R. Lewis downplays Pro Bowl snub

OWINGS MILLS -- Ray Lewis emphatically denied any lingering bitterness about being snubbed in the Pro Bowl balloting. If he's angry, the Baltimore Ravens' middle linebacker tried to hide it as well as he could by pointing toward his AFC North division champions T-shirt and hat as proof of where his top priorities lie.

Although Lewis is a seven-time All-Pro, a two-time NFL Defensive Player of the Year and the acknowledged leader of the league's top-ranked defense, he's only a first-team alternate this year in the league's annual all-star game behind the Denver Broncos' Al Wilson and the Miami Dolphins' Zach Thomas. Lewis would only get to play in the game if Wilson or Thomas are unable to play.
While downplaying the significance of the Pro Bowl, Lewis left no doubt, though, about his belief that he belongs in the game.
"Do you really believe they would have let four of us go to the Pro Bowl?" said Lewis in reference to the Ravens' heralded linebacking corps comprised of himself, standout Bart Scott, who was also excluded from selection, along with Pro Bowl selections Adalius Thomas and Terrell Suggs. "Anybody can make plays, but in this business ask yourself, ‘What's the difference-maker?' I'm a difference maker.
"I'm not credited with all these plays and all these good things, but when you go back to ask me if I'm bitter, heck no. There's nothing to be bitter about when I'm sitting as a champion right now. I've never played this game for a Pro Bowl."
Lewis' surprising omission along with four-time Pro Bowl defensive end Trevor Pryce and Scott, who registered 9 1/2 sacks for more than any other inside linebacker, stunned teammates. Lewis registered a team-high 142 tackles, according to the coaching staff's film review, along with 3 1/2 sacks and two interceptions.
However, Lewis was only credited with 91 tackles by the NFL to rank 26th in the league while the Dolphins' Thomas posted 141.
Tackles aren't an official statistic.
"For Ray not to go, it's pretty ridiculous," said Pryce, who didn't make the AFC squad despite registering a team-high 12 sacks. "There are some guys on that team that flat out will tell you they don't deserve to go.
"It's a popularity thing. I thought Ray was the most popular guy in the NFL. I have no idea what happened. I guess they changed the voting."
Scott was perhaps an even more glaring omission.
Undrafted out of Southern Illinois, Scott established himself as a starter last season and ranks second on the team with 122 tackles and has two interceptions while also delivering one of the season's hardest hits on Pittsburgh Steelers quarterback Ben Roethlisberger.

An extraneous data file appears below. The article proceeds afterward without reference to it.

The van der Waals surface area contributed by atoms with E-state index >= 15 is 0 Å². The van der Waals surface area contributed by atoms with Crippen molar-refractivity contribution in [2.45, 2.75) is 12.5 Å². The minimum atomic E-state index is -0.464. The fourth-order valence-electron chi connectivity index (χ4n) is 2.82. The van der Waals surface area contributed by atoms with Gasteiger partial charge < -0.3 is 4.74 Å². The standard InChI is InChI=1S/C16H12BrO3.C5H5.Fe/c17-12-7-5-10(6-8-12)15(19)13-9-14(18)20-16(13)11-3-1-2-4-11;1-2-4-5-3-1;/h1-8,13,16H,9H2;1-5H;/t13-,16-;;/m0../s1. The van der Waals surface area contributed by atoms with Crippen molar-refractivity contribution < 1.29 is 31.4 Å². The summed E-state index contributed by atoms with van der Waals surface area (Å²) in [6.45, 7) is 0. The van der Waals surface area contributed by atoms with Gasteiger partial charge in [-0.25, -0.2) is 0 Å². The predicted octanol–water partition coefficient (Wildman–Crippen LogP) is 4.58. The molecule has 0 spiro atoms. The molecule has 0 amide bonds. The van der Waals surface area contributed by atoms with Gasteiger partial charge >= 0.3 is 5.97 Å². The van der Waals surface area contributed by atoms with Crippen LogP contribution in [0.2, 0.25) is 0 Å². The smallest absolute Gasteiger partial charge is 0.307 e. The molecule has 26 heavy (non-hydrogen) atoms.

"Last year, I watched the same thing happen to Adalius," Scott said. "The Pro Bowl is a matter of opinion. A lot of people think I should have made it, but there's a lot of people that should have made it.
"Who am I to single myself out and say that I deserve to go even more than anybody else?"
Lewis advised Scott to move on from the slight.
"I told Bart, 'You can be hurt because you got robbed, but if that's on your mind, Miami can't be on your mind,'" Lewis said, referring to the Super Bowl site. "The bottom line: We're in the dance. Whatever frustration you got, let it come out on the field."
Meanwhile, Lewis offered the theory that voters, which are split evenly between players, coaches and fans, might not be as knowledgeable or as objective as they used to be in the past.
"It's sad the way it goes down," Lewis said. "Of course, I was around when the voting was right. I was around when you used to vote guys in on what they did and not on whatever comes up.
"It's getting kind of crazy because this league is getting very young and these guys don't know how they are voting no more. They don't know why they vote, guys vote against each other and that's not the way the game should be. Bottom line: We're chasing something bigger."
It was harder for special-teams ace Gary Stills, a first-team alternate behind the San Diego Chargers' Kasim Osgood, to control his emotions. Stills has posted 40 tackles to lead the NFL, and needs only six more to break the league's all-time single-season record.
"What do I have to do?" said Stills, who made the game in 2003 with the Kansas City Chiefs. "How many plays do I have to make to go to the Pro Bowl? Every year, I'm in a fight to get to the show."
Baltimore wound up with five Pro Bowl selections in Thomas, Suggs, safety Ed Reed, offensive tackle Jonathan Ogden and cornerback Chris McAlister with four alternates in Lewis, Stills, tight end Todd Heap and kicker Matt Stover.
"I have a tough time imagining anybody being better than the guys we have," Ravens coach Brian Billick said. "I think the guys who made it know it's in no small part because of what's going on around them."
Pryce has 1 1/2 less sacks than Buffalo Bills Pro Bowl defensive end Aaron Schobel, one more than Oakland Raiders Pro Bowl defensive end Derrick Burgess and a half-sack less than Miami Dolphins Pro Bowl defensive end Jason Taylor.
Pryce seemed to literally take the snub in stride. He said he was shopping in Chevy Chase at Louis Vuitton when his wife informed him that he wasn't headed to Hawaii.
"I said, ‘Oh, cool, look at this shirt, you like this shirt,'" Pryce said. "She was upset and I was like, ‘Who cares?'"
Aaron Wilson covers the Baltimore Ravens for the Carroll County Times in Westminster, Maryland.

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